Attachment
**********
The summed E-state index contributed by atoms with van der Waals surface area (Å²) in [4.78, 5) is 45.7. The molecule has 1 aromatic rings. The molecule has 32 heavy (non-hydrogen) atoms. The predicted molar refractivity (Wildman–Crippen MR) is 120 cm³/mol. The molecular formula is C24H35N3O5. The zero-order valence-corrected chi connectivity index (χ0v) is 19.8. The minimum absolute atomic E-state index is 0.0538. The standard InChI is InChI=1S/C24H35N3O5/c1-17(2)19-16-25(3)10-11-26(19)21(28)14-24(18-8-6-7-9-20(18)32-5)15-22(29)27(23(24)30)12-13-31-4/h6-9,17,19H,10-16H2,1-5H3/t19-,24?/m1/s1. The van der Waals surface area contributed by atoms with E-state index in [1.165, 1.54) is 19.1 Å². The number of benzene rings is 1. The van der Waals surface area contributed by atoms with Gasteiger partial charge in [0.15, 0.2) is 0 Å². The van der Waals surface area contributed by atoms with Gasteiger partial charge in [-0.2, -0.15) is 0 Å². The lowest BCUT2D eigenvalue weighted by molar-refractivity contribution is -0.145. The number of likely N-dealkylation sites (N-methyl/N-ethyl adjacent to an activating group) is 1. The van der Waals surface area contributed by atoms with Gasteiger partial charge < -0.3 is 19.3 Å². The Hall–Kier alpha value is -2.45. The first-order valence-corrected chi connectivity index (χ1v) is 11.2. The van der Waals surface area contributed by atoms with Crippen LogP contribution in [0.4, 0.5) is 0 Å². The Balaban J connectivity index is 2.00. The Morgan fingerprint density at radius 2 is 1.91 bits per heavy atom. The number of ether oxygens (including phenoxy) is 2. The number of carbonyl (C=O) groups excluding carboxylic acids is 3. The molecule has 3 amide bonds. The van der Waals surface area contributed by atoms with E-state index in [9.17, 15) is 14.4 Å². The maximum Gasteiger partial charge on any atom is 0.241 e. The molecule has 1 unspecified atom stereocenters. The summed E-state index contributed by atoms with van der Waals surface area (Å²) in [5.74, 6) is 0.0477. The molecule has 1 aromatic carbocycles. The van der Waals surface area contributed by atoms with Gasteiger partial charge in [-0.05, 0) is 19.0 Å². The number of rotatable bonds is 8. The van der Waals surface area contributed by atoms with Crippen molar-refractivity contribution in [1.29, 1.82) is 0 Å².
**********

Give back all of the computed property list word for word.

The summed E-state index contributed by atoms with van der Waals surface area (Å²) in [4.78, 5) is 45.7. The molecule has 1 aromatic rings. The molecule has 32 heavy (non-hydrogen) atoms. The predicted molar refractivity (Wildman–Crippen MR) is 120 cm³/mol. The molecular formula is C24H35N3O5. The zero-order valence-corrected chi connectivity index (χ0v) is 19.8. The minimum absolute atomic E-state index is 0.0538. The standard InChI is InChI=1S/C24H35N3O5/c1-17(2)19-16-25(3)10-11-26(19)21(28)14-24(18-8-6-7-9-20(18)32-5)15-22(29)27(23(24)30)12-13-31-4/h6-9,17,19H,10-16H2,1-5H3/t19-,24?/m1/s1. The van der Waals surface area contributed by atoms with E-state index in [1.165, 1.54) is 19.1 Å². The number of benzene rings is 1. The van der Waals surface area contributed by atoms with Gasteiger partial charge in [0.15, 0.2) is 0 Å². The van der Waals surface area contributed by atoms with Gasteiger partial charge in [-0.2, -0.15) is 0 Å². The lowest BCUT2D eigenvalue weighted by molar-refractivity contribution is -0.145. The number of likely N-dealkylation sites (N-methyl/N-ethyl adjacent to an activating group) is 1. The van der Waals surface area contributed by atoms with Gasteiger partial charge < -0.3 is 19.3 Å². The Hall–Kier alpha value is -2.45. The first-order valence-corrected chi connectivity index (χ1v) is 11.2. The van der Waals surface area contributed by atoms with Crippen LogP contribution in [0.4, 0.5) is 0 Å². The Balaban J connectivity index is 2.00. The Morgan fingerprint density at radius 2 is 1.91 bits per heavy atom. The number of ether oxygens (including phenoxy) is 2. The number of carbonyl (C=O) groups excluding carboxylic acids is 3. The molecule has 3 amide bonds. The van der Waals surface area contributed by atoms with E-state index in [9.17, 15) is 14.4 Å². The maximum Gasteiger partial charge on any atom is 0.241 e. The molecule has 1 unspecified atom stereocenters. The summed E-state index contributed by atoms with van der Waals surface area (Å²) in [5.74, 6) is 0.0477. The molecule has 1 aromatic carbocycles. The van der Waals surface area contributed by atoms with Gasteiger partial charge in [-0.05, 0) is 19.0 Å². The number of rotatable bonds is 8. The van der Waals surface area contributed by atoms with Crippen molar-refractivity contribution in [1.29, 1.82) is 0 Å².